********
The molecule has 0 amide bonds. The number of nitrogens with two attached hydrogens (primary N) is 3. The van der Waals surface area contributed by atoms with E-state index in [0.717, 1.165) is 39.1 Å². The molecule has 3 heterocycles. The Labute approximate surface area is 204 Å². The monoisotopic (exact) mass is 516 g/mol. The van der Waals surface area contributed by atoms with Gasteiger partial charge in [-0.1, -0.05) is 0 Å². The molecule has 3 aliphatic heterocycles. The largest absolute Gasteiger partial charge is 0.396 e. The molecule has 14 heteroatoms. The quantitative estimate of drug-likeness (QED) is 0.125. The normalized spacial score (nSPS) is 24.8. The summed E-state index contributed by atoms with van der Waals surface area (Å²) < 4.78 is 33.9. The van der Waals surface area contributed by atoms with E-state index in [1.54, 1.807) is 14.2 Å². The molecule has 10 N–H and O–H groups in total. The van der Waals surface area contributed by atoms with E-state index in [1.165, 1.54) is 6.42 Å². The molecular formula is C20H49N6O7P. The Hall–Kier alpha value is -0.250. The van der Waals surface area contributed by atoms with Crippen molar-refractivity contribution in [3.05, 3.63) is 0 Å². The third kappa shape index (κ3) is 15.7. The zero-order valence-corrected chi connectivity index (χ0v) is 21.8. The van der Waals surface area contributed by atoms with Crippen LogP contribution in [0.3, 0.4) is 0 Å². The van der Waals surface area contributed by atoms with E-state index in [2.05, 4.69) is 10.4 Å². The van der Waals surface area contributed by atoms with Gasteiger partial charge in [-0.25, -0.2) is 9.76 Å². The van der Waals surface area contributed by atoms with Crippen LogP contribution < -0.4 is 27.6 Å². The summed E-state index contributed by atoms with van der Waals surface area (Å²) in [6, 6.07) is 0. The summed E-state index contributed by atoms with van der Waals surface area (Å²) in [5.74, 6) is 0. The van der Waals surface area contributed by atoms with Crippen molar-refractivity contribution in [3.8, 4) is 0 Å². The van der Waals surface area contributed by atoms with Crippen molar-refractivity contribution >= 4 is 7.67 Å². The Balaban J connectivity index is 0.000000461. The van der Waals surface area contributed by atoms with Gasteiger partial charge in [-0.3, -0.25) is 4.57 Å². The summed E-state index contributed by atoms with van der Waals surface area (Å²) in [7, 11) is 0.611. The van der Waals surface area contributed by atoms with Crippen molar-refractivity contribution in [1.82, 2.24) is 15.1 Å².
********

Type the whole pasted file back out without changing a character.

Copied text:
The molecule has 0 amide bonds. The number of nitrogens with two attached hydrogens (primary N) is 3. The van der Waals surface area contributed by atoms with E-state index in [0.717, 1.165) is 39.1 Å². The molecule has 3 heterocycles. The Labute approximate surface area is 204 Å². The monoisotopic (exact) mass is 516 g/mol. The van der Waals surface area contributed by atoms with Gasteiger partial charge in [-0.1, -0.05) is 0 Å². The molecule has 3 aliphatic heterocycles. The largest absolute Gasteiger partial charge is 0.396 e. The molecule has 14 heteroatoms. The quantitative estimate of drug-likeness (QED) is 0.125. The normalized spacial score (nSPS) is 24.8. The summed E-state index contributed by atoms with van der Waals surface area (Å²) < 4.78 is 33.9. The van der Waals surface area contributed by atoms with E-state index in [1.54, 1.807) is 14.2 Å². The molecule has 10 N–H and O–H groups in total. The van der Waals surface area contributed by atoms with E-state index in [1.165, 1.54) is 6.42 Å². The molecular formula is C20H49N6O7P. The Hall–Kier alpha value is -0.250. The van der Waals surface area contributed by atoms with Crippen molar-refractivity contribution in [3.05, 3.63) is 0 Å². The third kappa shape index (κ3) is 15.7. The zero-order valence-corrected chi connectivity index (χ0v) is 21.8. The van der Waals surface area contributed by atoms with Crippen LogP contribution in [0.3, 0.4) is 0 Å². The van der Waals surface area contributed by atoms with E-state index in [2.05, 4.69) is 10.4 Å². The van der Waals surface area contributed by atoms with Gasteiger partial charge in [-0.25, -0.2) is 9.76 Å². The van der Waals surface area contributed by atoms with Crippen LogP contribution < -0.4 is 27.6 Å². The summed E-state index contributed by atoms with van der Waals surface area (Å²) in [6, 6.07) is 0. The summed E-state index contributed by atoms with van der Waals surface area (Å²) in [5.74, 6) is 0. The van der Waals surface area contributed by atoms with Crippen molar-refractivity contribution in [3.8, 4) is 0 Å². The van der Waals surface area contributed by atoms with Crippen molar-refractivity contribution >= 4 is 7.67 Å². The Balaban J connectivity index is 0.000000461. The van der Waals surface area contributed by atoms with Gasteiger partial charge in [-0.3, -0.25) is 4.57 Å². The summed E-state index contributed by atoms with van der Waals surface area (Å²) in [7, 11) is 0.611. The van der Waals surface area contributed by atoms with Crippen molar-refractivity contribution in [1.82, 2.24) is 15.1 Å².